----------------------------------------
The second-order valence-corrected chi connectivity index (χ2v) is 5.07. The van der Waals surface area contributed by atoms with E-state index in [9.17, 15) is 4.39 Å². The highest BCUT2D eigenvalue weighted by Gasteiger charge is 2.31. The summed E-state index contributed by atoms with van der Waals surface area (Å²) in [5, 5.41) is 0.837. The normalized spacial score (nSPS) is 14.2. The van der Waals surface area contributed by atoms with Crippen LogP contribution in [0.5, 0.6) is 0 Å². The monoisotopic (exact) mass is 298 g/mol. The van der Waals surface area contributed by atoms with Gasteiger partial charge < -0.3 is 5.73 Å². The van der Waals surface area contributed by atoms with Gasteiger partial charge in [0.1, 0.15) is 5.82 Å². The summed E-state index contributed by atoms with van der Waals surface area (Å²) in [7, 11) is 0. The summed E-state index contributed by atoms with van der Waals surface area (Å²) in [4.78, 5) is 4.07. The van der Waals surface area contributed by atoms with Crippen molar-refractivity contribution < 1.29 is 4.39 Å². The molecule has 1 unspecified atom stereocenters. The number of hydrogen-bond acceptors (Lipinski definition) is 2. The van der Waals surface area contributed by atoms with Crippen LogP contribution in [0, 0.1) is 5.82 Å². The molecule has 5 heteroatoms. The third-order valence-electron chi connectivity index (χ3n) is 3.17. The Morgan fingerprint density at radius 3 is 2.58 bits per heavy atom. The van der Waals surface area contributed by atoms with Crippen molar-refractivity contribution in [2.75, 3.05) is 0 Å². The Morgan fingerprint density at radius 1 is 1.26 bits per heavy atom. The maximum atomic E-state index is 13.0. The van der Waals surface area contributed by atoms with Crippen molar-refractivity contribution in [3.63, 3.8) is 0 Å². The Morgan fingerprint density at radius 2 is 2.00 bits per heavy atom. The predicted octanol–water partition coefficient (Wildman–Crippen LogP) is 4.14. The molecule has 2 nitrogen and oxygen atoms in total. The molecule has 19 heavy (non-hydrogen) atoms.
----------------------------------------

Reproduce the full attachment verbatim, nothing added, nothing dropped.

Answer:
The second-order valence-corrected chi connectivity index (χ2v) is 5.07. The van der Waals surface area contributed by atoms with E-state index in [9.17, 15) is 4.39 Å². The highest BCUT2D eigenvalue weighted by Gasteiger charge is 2.31. The summed E-state index contributed by atoms with van der Waals surface area (Å²) in [5, 5.41) is 0.837. The normalized spacial score (nSPS) is 14.2. The van der Waals surface area contributed by atoms with Crippen LogP contribution in [0.5, 0.6) is 0 Å². The monoisotopic (exact) mass is 298 g/mol. The van der Waals surface area contributed by atoms with Gasteiger partial charge < -0.3 is 5.73 Å². The van der Waals surface area contributed by atoms with Gasteiger partial charge in [0.1, 0.15) is 5.82 Å². The summed E-state index contributed by atoms with van der Waals surface area (Å²) in [7, 11) is 0. The summed E-state index contributed by atoms with van der Waals surface area (Å²) in [4.78, 5) is 4.07. The van der Waals surface area contributed by atoms with Crippen molar-refractivity contribution < 1.29 is 4.39 Å². The molecule has 1 unspecified atom stereocenters. The number of hydrogen-bond acceptors (Lipinski definition) is 2. The van der Waals surface area contributed by atoms with Crippen LogP contribution in [0, 0.1) is 5.82 Å². The molecule has 5 heteroatoms. The third-order valence-electron chi connectivity index (χ3n) is 3.17. The Morgan fingerprint density at radius 3 is 2.58 bits per heavy atom. The van der Waals surface area contributed by atoms with Crippen molar-refractivity contribution in [2.75, 3.05) is 0 Å². The Morgan fingerprint density at radius 1 is 1.26 bits per heavy atom. The maximum atomic E-state index is 13.0. The van der Waals surface area contributed by atoms with Crippen molar-refractivity contribution in [3.63, 3.8) is 0 Å². The Morgan fingerprint density at radius 2 is 2.00 bits per heavy atom. The predicted octanol–water partition coefficient (Wildman–Crippen LogP) is 4.14. The molecule has 2 nitrogen and oxygen atoms in total. The molecule has 19 heavy (non-hydrogen) atoms.